Is Trump making liberals reconsider George W. Bush?

George W. Bush’s speech rejected much of what Trump represents, even if he didn’t call out the sitting Republican president by name.
Seth Wenig/Associated Press
George W. Bush’s speech rejected much of what Trump represents, even if he didn’t call out the sitting Republican president by name.

Thursday was set to be a big day for Democrats and liberals. Their biggest superstar, former president Barack Obama, was getting back into politics for the first time since leaving the White House in January.

With events for gubernatorial candidates in New Jersey and Virginia, Obama aimed to bring back excitement in the Democratic base just weeks before those states are set to vote.

But it wasn’t Obama who got liberals excited Thursday. It was another ex-president, a person this group once loathed: George W. Bush.


Since he left the White House nine years ago, George W. Bush has largely stayed out of politics. He was focused on painting (remember his artwork?), helping veterans, and serving up camera-ready photos of himself alongside the Obamas. Meanwhile, his public persona was fostered in part through his daughter’s burgeoning television career on NBC — where he became known more as Jenna’s dad than a former commander in chief — and through his brother’s presidential campaign last year.

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But he stepped firmly back into the political spotlight Thursday with a blistering speech in New York City, where he rejected much of what Trump represents, even if he didn’t call out the sitting Republican president by name.

“We’ve seen nationalism distorted into nativism,” Bush observed to the crowd. “We’ve seen our discourse degraded by casual cruelty . . . Argument turns too easily into animosity.”

After a white supremacist rally in Charlottesville this summer, Bush and his father, George H.W. Bush, issued a statement denouncing violence there. On Thursday, he added what appeared to be a veiled swipe at Trump. The nation’s identity, he said, hinges on the idea “that bigotry and white supremacy in any form is blasphemy against the American creed, and it means the very identity of our nation depends on passing along civic ideals.’’

The reaction was swift and overwhelmingly positive. Even liberals, who have long vilified Bush, had nice things to say about the former president’s speech, calling it “powerful” and “poignant.” As one Twitter user put it: “You know times are weird when Bush gives a speech that makes him look like the kindly uncle telling you to ignore your racist grandfather.”


Perhaps those responses were infused with the glee that comes in seeing the last Republican president trash the current one. Or perhaps, as some said, it was nice to see political discourse take on a more civil tone. Either way, Bush was soon trending on Twitter. A story about his speech was one of the best read articles of the day on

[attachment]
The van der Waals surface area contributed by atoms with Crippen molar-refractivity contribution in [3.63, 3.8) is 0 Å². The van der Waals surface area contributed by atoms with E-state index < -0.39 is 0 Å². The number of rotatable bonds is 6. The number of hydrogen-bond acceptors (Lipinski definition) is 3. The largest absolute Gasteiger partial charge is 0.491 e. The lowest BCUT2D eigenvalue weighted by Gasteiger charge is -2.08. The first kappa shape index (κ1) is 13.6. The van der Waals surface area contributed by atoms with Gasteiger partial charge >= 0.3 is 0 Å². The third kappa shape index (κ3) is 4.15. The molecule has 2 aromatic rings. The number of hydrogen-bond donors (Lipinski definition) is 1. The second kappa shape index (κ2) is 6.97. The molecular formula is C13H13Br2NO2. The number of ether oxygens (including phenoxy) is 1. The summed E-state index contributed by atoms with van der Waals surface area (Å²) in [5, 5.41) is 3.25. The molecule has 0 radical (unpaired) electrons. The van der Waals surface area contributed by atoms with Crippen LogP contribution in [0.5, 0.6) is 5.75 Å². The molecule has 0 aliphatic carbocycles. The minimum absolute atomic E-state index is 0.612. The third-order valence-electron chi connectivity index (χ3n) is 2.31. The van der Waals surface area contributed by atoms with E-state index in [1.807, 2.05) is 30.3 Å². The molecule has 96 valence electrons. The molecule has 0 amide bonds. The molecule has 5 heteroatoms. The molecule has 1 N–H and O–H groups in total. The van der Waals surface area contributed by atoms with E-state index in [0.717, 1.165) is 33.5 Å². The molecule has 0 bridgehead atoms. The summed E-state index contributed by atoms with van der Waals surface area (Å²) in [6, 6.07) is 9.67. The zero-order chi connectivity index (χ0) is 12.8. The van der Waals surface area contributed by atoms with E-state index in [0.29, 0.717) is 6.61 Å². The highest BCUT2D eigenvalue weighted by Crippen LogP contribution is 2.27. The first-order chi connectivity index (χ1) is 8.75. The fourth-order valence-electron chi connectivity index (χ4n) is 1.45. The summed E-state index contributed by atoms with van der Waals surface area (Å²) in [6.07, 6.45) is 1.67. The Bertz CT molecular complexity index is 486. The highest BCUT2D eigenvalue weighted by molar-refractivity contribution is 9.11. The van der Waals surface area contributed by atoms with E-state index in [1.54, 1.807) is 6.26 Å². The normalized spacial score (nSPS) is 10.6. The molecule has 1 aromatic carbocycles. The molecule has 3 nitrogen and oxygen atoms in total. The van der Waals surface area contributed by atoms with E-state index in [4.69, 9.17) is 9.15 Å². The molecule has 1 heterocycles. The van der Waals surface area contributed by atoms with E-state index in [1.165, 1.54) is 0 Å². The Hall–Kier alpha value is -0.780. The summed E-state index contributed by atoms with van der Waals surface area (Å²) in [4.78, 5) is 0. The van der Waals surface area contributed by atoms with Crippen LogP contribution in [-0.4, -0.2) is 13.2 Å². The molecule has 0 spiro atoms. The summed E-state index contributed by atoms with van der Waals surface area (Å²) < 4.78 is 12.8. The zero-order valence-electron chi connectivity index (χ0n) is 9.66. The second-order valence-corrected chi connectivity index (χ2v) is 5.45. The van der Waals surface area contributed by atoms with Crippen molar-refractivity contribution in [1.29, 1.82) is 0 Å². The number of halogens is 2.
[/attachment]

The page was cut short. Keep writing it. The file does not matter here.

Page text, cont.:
Obama’s big coming-out that day was a side note.

He’s not the first prominent Republican to give a major speech that was sharply critical of Trump. Mitt Romney delivered his case against Trump during the presidential primary campaign. John McCain on Monday compared this moment in the United States to the early stages of the formation of Nazi Germany.

Conciliatory speeches have long recast how liberals think about former enemies. But few Republicans, from Romney to McCain to Senate majority leader Mitch McConnell, are as detested by liberals as Bush.

For years, Bush was Republican enemy No. 1. He was the politician that Democrats thought stole the presidential election in 2000. He was the one who pushed the WMD narrative that got the United States into war with Iraq. His administration’s inept handling of Hurricane Katrina, to them, was government at its worst. And then, in a final insult, the collapse of the economy and the beginning of the Great Recession during his final year in office led many to blame him for job losses and their ability to retire.


The fact that those same liberals now praise him for anything can be hard to fathom.

In some ways, our attitudes towards retired presidents often tend to soften. With the passage of time, and the move away from engagement in day-to-day politics, any bad feelings tend to fade. Bush, in particular, has been careful to work on his image as a grandfather and former statesman. He didn’t criticize Obama in office, and then there are all those photo ops with the Clintons, usually in a philanthropic setting.

And then of course there is the power of the Trump presidency to unify his opponents.

Maybe all of that really is enough to make even the most liberal activists reconsider just how bad they believed Bush was. No one is fantasizing that an age of partisan politics might soon be behind us. But it could signal a more open-minded approach as we head towards the midterm elections and the next presidential race in 2020.

If we can put the “Where are the WMDs?” signs back in the garage, anything’s possible.

James Pindell can be reached at Follow him on Twitter @jamespindell or subscribe to his Ground Game newsletter on politics: